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After David Martin

(1736 - 1798)
David Martin (1 April 1737 – 30 December 1797) was a Scottish painter and engraver. Born in Fife, he studied in Italy and England, before gaining a reputation as a portrait painter. Martin was the first of the five children of John Martin (1699/1700–1772), Anstruther Easter's parish schoolmaster, and his second wife, Mary Boyack (?1702–1783).

Martin accompanied his art teacher, the portrait painter Allan Ramsay on his tour of Italy in 1756–7, and after returning became a student at the St Martin's Lane Academy in London. There he gained premiums for life drawing in each year from 1759 to 1761. He also joined Ramsay's studio in the 1760s as its principal draughtsman, helping to produce many of the coronation portraits of George III and Queen Charlotte.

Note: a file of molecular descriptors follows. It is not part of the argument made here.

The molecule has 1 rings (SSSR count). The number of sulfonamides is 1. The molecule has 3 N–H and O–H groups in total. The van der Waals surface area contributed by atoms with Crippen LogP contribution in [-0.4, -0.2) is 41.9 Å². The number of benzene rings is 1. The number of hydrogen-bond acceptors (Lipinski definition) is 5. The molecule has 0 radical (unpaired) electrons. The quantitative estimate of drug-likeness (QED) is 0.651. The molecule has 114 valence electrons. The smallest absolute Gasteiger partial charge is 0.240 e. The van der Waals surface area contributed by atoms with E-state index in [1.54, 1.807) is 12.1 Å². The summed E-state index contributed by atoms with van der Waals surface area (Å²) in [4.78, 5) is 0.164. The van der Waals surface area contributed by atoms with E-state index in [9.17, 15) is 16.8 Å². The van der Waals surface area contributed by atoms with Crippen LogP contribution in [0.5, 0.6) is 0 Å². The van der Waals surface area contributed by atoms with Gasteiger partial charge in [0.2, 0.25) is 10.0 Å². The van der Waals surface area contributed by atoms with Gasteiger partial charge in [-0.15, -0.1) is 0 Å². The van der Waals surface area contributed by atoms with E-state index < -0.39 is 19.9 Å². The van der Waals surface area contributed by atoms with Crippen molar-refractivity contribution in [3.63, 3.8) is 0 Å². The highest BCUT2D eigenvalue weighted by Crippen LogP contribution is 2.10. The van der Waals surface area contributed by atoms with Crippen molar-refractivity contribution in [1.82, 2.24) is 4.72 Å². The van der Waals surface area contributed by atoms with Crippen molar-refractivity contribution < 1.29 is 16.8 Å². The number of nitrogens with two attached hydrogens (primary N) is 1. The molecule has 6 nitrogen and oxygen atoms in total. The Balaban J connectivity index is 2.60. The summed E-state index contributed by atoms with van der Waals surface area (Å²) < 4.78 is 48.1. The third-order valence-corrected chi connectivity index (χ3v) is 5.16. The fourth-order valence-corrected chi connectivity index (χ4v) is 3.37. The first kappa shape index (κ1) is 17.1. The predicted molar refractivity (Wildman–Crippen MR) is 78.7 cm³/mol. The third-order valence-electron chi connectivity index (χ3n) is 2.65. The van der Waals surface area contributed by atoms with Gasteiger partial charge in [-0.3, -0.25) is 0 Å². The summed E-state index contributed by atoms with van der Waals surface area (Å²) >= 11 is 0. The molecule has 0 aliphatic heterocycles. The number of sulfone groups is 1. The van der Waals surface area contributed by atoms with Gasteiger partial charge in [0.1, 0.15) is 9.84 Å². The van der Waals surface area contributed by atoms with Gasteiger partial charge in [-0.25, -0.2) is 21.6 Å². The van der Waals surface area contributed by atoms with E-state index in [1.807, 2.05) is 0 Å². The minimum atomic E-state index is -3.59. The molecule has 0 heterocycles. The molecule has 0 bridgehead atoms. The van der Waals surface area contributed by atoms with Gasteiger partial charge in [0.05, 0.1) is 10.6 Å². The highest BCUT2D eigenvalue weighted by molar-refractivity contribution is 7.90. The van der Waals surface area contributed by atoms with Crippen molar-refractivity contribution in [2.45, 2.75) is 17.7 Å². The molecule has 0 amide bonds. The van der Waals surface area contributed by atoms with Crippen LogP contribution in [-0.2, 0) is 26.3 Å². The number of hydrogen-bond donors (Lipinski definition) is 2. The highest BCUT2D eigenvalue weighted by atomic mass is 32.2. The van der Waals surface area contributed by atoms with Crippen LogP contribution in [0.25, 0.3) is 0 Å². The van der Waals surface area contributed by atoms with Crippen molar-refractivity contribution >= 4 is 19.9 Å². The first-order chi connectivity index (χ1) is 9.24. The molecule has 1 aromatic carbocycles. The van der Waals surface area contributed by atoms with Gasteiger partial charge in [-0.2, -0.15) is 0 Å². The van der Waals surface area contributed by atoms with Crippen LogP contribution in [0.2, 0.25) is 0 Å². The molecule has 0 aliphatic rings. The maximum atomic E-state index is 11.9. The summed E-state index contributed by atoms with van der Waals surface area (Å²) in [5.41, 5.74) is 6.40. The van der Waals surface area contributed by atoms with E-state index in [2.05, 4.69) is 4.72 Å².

Martin had his own studio by 1770, by which time he had also produced his first self-portrait (now in the National Gallery of Scotland). It shows him with a clear fair skin, wavy ginger hair, aquiline nose and small red lips. Martin painted over 300 portraits in his lifetime. One of the earliest independent ones is that of Benjamin Franklin (now in the White House, Washington, DC), painted in 1767. His most influential works depict Scottish Enlightenment figures like the chemist Joseph Black (1787, Scottish National Portrait Gallery) and the philosopher David Hume (1770, now in a private collection), and noblewomen such as the Honourable Barbara Gray (1787). His Dictionary of National Biography entry states that "He portrayed his sitters with integrity in an honest natural style, thereby consolidating a recognizably Scottish tradition of portraiture". Martin exhibited at the Incorporated Society of Artists from 1765 to 1777 (being elected its treasurer, vice-president, and president between 1772 and 1777), at the Free Society of Artists in 1767 and at the Royal Academy in 1779 and 1790. He is listed in 1766 as a member of the Society for the Encouragement of the Arts, Manufactures and Commerce, as "History Painter, living in Soho Square".